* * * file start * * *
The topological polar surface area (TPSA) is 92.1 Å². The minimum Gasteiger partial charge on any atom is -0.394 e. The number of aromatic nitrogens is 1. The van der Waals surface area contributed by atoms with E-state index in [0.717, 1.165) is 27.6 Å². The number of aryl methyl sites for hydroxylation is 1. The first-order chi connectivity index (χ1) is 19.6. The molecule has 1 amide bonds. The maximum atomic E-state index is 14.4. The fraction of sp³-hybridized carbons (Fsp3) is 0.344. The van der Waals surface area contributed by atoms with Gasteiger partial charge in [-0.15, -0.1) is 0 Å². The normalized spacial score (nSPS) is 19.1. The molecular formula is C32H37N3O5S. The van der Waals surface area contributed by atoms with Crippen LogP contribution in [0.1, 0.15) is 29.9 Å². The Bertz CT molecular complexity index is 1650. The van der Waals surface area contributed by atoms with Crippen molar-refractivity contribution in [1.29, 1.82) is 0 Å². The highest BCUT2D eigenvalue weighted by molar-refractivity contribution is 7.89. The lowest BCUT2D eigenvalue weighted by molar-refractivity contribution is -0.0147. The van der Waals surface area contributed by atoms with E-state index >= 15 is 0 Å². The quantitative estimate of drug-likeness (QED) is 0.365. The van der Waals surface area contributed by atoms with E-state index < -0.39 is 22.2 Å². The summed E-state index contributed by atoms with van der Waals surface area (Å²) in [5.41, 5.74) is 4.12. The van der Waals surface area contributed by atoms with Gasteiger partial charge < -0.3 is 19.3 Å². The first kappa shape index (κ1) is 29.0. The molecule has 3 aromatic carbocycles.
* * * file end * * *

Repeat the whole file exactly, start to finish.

The topological polar surface area (TPSA) is 92.1 Å². The minimum Gasteiger partial charge on any atom is -0.394 e. The number of aromatic nitrogens is 1. The van der Waals surface area contributed by atoms with E-state index in [0.717, 1.165) is 27.6 Å². The number of aryl methyl sites for hydroxylation is 1. The first-order chi connectivity index (χ1) is 19.6. The molecule has 1 amide bonds. The maximum atomic E-state index is 14.4. The fraction of sp³-hybridized carbons (Fsp3) is 0.344. The van der Waals surface area contributed by atoms with Gasteiger partial charge in [-0.15, -0.1) is 0 Å². The normalized spacial score (nSPS) is 19.1. The molecular formula is C32H37N3O5S. The van der Waals surface area contributed by atoms with Crippen LogP contribution in [0.1, 0.15) is 29.9 Å². The Bertz CT molecular complexity index is 1650. The van der Waals surface area contributed by atoms with Crippen molar-refractivity contribution in [1.29, 1.82) is 0 Å². The highest BCUT2D eigenvalue weighted by molar-refractivity contribution is 7.89. The lowest BCUT2D eigenvalue weighted by molar-refractivity contribution is -0.0147. The van der Waals surface area contributed by atoms with E-state index >= 15 is 0 Å². The quantitative estimate of drug-likeness (QED) is 0.365. The van der Waals surface area contributed by atoms with E-state index < -0.39 is 22.2 Å². The summed E-state index contributed by atoms with van der Waals surface area (Å²) in [5.41, 5.74) is 4.12. The van der Waals surface area contributed by atoms with Gasteiger partial charge < -0.3 is 19.3 Å². The first kappa shape index (κ1) is 29.0. The molecule has 3 aromatic carbocycles.